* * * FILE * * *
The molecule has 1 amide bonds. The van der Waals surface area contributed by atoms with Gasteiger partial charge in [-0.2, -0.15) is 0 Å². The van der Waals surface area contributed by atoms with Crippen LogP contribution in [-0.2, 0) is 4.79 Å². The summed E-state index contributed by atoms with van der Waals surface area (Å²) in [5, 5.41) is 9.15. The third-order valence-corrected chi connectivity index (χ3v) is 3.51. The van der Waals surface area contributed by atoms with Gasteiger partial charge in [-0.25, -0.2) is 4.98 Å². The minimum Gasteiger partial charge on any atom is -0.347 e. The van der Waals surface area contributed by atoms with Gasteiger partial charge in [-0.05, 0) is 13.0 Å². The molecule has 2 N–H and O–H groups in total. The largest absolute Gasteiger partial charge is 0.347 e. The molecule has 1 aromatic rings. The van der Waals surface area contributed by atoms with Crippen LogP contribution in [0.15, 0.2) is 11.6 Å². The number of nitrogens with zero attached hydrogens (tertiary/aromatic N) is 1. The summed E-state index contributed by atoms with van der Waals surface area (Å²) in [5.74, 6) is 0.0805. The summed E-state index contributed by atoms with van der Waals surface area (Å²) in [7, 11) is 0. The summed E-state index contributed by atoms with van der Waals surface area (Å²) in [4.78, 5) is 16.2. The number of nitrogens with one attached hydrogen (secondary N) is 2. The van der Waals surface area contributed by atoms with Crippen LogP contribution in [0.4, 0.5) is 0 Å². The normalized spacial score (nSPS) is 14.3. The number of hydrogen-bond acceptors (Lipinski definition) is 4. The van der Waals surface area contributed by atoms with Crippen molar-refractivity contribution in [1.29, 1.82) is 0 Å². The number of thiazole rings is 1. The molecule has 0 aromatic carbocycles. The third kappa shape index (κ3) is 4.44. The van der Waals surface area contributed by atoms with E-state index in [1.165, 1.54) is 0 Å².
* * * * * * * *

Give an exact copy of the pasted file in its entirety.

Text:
The molecule has 1 amide bonds. The van der Waals surface area contributed by atoms with Gasteiger partial charge in [-0.2, -0.15) is 0 Å². The van der Waals surface area contributed by atoms with Crippen LogP contribution in [-0.2, 0) is 4.79 Å². The summed E-state index contributed by atoms with van der Waals surface area (Å²) in [5, 5.41) is 9.15. The third-order valence-corrected chi connectivity index (χ3v) is 3.51. The van der Waals surface area contributed by atoms with Gasteiger partial charge in [-0.25, -0.2) is 4.98 Å². The minimum Gasteiger partial charge on any atom is -0.347 e. The van der Waals surface area contributed by atoms with Gasteiger partial charge in [-0.05, 0) is 13.0 Å². The molecule has 2 N–H and O–H groups in total. The largest absolute Gasteiger partial charge is 0.347 e. The molecule has 1 aromatic rings. The van der Waals surface area contributed by atoms with Crippen LogP contribution in [0.15, 0.2) is 11.6 Å². The number of nitrogens with zero attached hydrogens (tertiary/aromatic N) is 1. The summed E-state index contributed by atoms with van der Waals surface area (Å²) in [5.74, 6) is 0.0805. The summed E-state index contributed by atoms with van der Waals surface area (Å²) in [7, 11) is 0. The summed E-state index contributed by atoms with van der Waals surface area (Å²) in [4.78, 5) is 16.2. The number of nitrogens with one attached hydrogen (secondary N) is 2. The van der Waals surface area contributed by atoms with Crippen LogP contribution in [0.4, 0.5) is 0 Å². The normalized spacial score (nSPS) is 14.3. The number of hydrogen-bond acceptors (Lipinski definition) is 4. The van der Waals surface area contributed by atoms with Crippen molar-refractivity contribution in [1.29, 1.82) is 0 Å². The number of thiazole rings is 1. The molecule has 0 aromatic carbocycles. The third kappa shape index (κ3) is 4.44. The van der Waals surface area contributed by atoms with E-state index in [1.165, 1.54) is 0 Å².